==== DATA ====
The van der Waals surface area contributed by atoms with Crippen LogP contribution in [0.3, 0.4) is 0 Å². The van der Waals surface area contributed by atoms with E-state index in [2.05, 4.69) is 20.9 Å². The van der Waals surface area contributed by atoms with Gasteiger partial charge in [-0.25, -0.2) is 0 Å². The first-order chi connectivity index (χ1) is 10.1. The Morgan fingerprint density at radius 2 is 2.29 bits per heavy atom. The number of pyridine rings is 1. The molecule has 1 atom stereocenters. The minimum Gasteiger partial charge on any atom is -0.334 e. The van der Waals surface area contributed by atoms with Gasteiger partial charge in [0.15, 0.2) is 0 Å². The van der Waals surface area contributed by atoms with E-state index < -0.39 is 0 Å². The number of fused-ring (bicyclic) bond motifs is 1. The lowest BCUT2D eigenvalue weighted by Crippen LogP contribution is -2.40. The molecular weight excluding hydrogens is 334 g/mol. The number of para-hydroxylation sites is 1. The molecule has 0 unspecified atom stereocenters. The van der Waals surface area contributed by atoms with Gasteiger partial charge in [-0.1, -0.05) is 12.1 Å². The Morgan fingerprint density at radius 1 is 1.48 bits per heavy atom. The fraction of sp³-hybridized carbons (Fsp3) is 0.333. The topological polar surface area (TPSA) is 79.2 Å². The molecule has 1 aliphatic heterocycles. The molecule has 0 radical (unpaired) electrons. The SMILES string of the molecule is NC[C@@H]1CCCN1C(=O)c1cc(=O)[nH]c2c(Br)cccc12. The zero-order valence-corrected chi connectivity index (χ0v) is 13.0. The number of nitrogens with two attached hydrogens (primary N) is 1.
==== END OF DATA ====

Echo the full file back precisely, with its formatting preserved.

The van der Waals surface area contributed by atoms with Crippen LogP contribution in [0.3, 0.4) is 0 Å². The van der Waals surface area contributed by atoms with E-state index in [2.05, 4.69) is 20.9 Å². The van der Waals surface area contributed by atoms with Gasteiger partial charge in [-0.25, -0.2) is 0 Å². The first-order chi connectivity index (χ1) is 10.1. The Morgan fingerprint density at radius 2 is 2.29 bits per heavy atom. The number of pyridine rings is 1. The molecule has 1 atom stereocenters. The minimum Gasteiger partial charge on any atom is -0.334 e. The van der Waals surface area contributed by atoms with Gasteiger partial charge in [0.15, 0.2) is 0 Å². The van der Waals surface area contributed by atoms with E-state index < -0.39 is 0 Å². The number of fused-ring (bicyclic) bond motifs is 1. The lowest BCUT2D eigenvalue weighted by Crippen LogP contribution is -2.40. The molecular weight excluding hydrogens is 334 g/mol. The number of para-hydroxylation sites is 1. The molecule has 0 unspecified atom stereocenters. The van der Waals surface area contributed by atoms with Gasteiger partial charge in [-0.1, -0.05) is 12.1 Å². The Morgan fingerprint density at radius 1 is 1.48 bits per heavy atom. The fraction of sp³-hybridized carbons (Fsp3) is 0.333. The topological polar surface area (TPSA) is 79.2 Å². The molecule has 1 aliphatic heterocycles. The molecule has 0 radical (unpaired) electrons. The SMILES string of the molecule is NC[C@@H]1CCCN1C(=O)c1cc(=O)[nH]c2c(Br)cccc12. The zero-order valence-corrected chi connectivity index (χ0v) is 13.0. The number of nitrogens with two attached hydrogens (primary N) is 1.